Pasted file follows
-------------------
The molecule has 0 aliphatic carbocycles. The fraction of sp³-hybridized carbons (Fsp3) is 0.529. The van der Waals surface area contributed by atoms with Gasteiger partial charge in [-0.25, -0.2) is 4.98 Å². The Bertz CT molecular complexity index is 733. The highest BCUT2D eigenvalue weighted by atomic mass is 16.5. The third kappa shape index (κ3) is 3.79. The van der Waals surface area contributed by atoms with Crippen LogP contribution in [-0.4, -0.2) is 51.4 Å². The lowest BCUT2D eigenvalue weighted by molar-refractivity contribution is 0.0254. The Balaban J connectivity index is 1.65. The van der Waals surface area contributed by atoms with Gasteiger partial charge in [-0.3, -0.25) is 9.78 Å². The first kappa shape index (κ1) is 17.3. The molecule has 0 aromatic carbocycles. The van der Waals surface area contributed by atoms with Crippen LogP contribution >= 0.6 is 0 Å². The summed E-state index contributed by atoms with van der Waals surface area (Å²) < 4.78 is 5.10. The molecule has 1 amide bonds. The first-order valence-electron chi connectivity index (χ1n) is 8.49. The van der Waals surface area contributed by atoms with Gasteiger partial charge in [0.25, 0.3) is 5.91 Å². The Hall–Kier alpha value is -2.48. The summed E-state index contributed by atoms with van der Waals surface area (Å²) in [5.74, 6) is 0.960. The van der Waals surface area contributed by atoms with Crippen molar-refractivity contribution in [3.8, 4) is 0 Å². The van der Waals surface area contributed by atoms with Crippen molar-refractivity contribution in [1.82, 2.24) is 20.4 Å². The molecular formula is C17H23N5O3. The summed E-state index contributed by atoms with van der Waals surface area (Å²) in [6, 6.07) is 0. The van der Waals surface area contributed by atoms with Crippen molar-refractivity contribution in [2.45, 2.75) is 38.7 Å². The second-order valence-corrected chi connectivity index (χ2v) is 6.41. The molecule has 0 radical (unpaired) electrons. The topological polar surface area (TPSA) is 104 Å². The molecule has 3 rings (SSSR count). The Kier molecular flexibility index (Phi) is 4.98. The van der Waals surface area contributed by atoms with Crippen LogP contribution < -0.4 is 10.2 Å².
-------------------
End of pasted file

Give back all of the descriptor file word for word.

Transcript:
The molecule has 0 aliphatic carbocycles. The fraction of sp³-hybridized carbons (Fsp3) is 0.529. The van der Waals surface area contributed by atoms with Gasteiger partial charge in [-0.25, -0.2) is 4.98 Å². The Bertz CT molecular complexity index is 733. The highest BCUT2D eigenvalue weighted by atomic mass is 16.5. The third kappa shape index (κ3) is 3.79. The van der Waals surface area contributed by atoms with Crippen LogP contribution in [-0.4, -0.2) is 51.4 Å². The lowest BCUT2D eigenvalue weighted by molar-refractivity contribution is 0.0254. The Balaban J connectivity index is 1.65. The van der Waals surface area contributed by atoms with Gasteiger partial charge in [-0.3, -0.25) is 9.78 Å². The first kappa shape index (κ1) is 17.3. The molecule has 0 aromatic carbocycles. The van der Waals surface area contributed by atoms with Crippen LogP contribution >= 0.6 is 0 Å². The summed E-state index contributed by atoms with van der Waals surface area (Å²) < 4.78 is 5.10. The molecule has 1 amide bonds. The first-order valence-electron chi connectivity index (χ1n) is 8.49. The van der Waals surface area contributed by atoms with Gasteiger partial charge in [0.25, 0.3) is 5.91 Å². The Hall–Kier alpha value is -2.48. The summed E-state index contributed by atoms with van der Waals surface area (Å²) in [5.74, 6) is 0.960. The van der Waals surface area contributed by atoms with Crippen molar-refractivity contribution in [3.8, 4) is 0 Å². The van der Waals surface area contributed by atoms with Crippen molar-refractivity contribution in [1.82, 2.24) is 20.4 Å². The molecular formula is C17H23N5O3. The summed E-state index contributed by atoms with van der Waals surface area (Å²) in [6, 6.07) is 0. The van der Waals surface area contributed by atoms with Crippen molar-refractivity contribution in [2.45, 2.75) is 38.7 Å². The second-order valence-corrected chi connectivity index (χ2v) is 6.41. The molecule has 0 radical (unpaired) electrons. The topological polar surface area (TPSA) is 104 Å². The molecule has 3 rings (SSSR count). The Kier molecular flexibility index (Phi) is 4.98. The van der Waals surface area contributed by atoms with Crippen LogP contribution < -0.4 is 10.2 Å².